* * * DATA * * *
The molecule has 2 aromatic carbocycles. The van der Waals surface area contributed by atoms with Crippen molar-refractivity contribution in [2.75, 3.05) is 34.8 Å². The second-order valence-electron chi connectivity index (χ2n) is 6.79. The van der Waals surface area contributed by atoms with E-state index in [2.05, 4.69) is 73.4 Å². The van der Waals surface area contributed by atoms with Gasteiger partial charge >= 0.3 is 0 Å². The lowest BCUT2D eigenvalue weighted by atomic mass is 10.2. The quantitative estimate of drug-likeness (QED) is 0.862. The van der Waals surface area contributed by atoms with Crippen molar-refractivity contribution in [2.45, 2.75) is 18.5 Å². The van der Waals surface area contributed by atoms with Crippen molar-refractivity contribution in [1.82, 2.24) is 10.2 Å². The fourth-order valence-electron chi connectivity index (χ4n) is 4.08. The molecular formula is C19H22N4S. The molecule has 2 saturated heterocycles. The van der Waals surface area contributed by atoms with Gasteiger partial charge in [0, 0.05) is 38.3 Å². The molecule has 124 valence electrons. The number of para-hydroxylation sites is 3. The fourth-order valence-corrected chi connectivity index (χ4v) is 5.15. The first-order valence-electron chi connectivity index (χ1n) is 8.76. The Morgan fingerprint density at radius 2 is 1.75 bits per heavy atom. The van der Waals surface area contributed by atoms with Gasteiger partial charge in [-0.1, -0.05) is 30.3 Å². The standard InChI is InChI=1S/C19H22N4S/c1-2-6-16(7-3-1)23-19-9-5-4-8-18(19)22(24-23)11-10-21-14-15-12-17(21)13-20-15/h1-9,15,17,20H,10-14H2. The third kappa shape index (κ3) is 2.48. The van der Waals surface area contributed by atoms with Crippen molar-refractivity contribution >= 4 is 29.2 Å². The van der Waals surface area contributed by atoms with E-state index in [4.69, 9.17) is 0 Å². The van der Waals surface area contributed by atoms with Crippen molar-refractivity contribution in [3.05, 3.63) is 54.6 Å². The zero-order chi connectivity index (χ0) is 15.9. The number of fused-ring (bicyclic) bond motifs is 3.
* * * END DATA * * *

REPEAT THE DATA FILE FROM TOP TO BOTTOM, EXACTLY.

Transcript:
The molecule has 2 aromatic carbocycles. The van der Waals surface area contributed by atoms with Crippen molar-refractivity contribution in [2.75, 3.05) is 34.8 Å². The second-order valence-electron chi connectivity index (χ2n) is 6.79. The van der Waals surface area contributed by atoms with E-state index in [2.05, 4.69) is 73.4 Å². The van der Waals surface area contributed by atoms with Gasteiger partial charge >= 0.3 is 0 Å². The lowest BCUT2D eigenvalue weighted by atomic mass is 10.2. The quantitative estimate of drug-likeness (QED) is 0.862. The van der Waals surface area contributed by atoms with Crippen molar-refractivity contribution in [2.45, 2.75) is 18.5 Å². The van der Waals surface area contributed by atoms with Crippen molar-refractivity contribution in [1.82, 2.24) is 10.2 Å². The fourth-order valence-electron chi connectivity index (χ4n) is 4.08. The molecular formula is C19H22N4S. The molecule has 2 saturated heterocycles. The van der Waals surface area contributed by atoms with Gasteiger partial charge in [0, 0.05) is 38.3 Å². The molecule has 124 valence electrons. The number of para-hydroxylation sites is 3. The fourth-order valence-corrected chi connectivity index (χ4v) is 5.15. The first-order valence-electron chi connectivity index (χ1n) is 8.76. The Morgan fingerprint density at radius 2 is 1.75 bits per heavy atom. The van der Waals surface area contributed by atoms with Gasteiger partial charge in [-0.1, -0.05) is 30.3 Å². The standard InChI is InChI=1S/C19H22N4S/c1-2-6-16(7-3-1)23-19-9-5-4-8-18(19)22(24-23)11-10-21-14-15-12-17(21)13-20-15/h1-9,15,17,20H,10-14H2. The third kappa shape index (κ3) is 2.48. The van der Waals surface area contributed by atoms with Crippen molar-refractivity contribution >= 4 is 29.2 Å². The van der Waals surface area contributed by atoms with E-state index in [4.69, 9.17) is 0 Å². The van der Waals surface area contributed by atoms with Crippen molar-refractivity contribution in [3.05, 3.63) is 54.6 Å². The zero-order chi connectivity index (χ0) is 15.9. The number of fused-ring (bicyclic) bond motifs is 3.